The Grey Wig
Madame Valière shuddered unexpectedly. "Let us not speak of it. Take a fig."
But Madame Dépine persisted--though she took the fig. "Ah! those were brave days when we had still an Emperor and an Empress to drive to the Bois with their equipages and outriders. Ah, how pretty it was!"
"But the President has also"--a fit of coughing interrupted Madame Valière--"has also outriders."
"But he is so bourgeois--a mere man of the people," said Madame Dépine.
"They are the most decent sort of folk. But do you not feel cold? I will light a fire." She bent towards the wood-box.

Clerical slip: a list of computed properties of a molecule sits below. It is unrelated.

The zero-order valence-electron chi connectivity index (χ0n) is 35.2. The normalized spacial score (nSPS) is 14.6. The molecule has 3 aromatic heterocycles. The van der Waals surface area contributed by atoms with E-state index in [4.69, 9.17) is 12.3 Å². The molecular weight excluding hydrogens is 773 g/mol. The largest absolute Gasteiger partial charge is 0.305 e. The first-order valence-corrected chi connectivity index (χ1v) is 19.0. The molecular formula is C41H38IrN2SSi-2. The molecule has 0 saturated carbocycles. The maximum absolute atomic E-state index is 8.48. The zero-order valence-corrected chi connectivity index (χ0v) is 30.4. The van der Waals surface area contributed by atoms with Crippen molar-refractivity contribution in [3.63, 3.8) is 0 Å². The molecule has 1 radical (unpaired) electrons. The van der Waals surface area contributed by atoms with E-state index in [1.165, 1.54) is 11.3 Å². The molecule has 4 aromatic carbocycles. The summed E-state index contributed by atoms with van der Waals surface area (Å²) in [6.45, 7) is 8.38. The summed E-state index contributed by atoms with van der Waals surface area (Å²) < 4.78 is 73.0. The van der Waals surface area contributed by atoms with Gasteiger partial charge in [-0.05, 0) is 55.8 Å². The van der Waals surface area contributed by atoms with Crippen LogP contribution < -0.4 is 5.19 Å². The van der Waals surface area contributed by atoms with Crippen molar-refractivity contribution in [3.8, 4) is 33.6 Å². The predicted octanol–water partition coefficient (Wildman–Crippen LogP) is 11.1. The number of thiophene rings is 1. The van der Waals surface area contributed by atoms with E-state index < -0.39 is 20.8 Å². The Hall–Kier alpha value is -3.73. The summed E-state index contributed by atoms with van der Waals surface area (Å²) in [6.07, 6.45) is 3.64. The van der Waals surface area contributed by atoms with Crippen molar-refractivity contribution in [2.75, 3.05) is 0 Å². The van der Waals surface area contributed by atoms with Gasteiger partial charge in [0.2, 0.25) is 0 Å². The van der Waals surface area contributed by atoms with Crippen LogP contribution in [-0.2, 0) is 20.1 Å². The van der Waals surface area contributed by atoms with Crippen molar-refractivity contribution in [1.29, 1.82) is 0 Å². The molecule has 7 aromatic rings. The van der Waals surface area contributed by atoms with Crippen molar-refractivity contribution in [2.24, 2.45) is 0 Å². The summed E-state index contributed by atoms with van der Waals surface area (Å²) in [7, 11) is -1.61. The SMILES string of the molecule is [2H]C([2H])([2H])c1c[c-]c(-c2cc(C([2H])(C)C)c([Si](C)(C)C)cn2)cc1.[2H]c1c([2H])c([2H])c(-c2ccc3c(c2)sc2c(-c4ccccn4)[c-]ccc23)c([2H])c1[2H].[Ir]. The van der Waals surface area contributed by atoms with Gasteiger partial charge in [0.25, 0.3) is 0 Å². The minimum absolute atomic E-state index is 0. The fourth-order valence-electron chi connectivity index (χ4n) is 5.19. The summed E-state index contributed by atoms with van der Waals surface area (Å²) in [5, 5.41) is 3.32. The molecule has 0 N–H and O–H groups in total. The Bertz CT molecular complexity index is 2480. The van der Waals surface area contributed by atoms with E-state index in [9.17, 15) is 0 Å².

"No, no; do not trouble. I shall be going in a moment. I have a large fire blazing in my room."
"Then suppose we go and sit there," said poor Madame Valière.
Poor Madame Dépine was seized with a cough, more protracted than any of which she had complained.
"Provided it has not gone out in my absence," she stammered at last. "I will go firs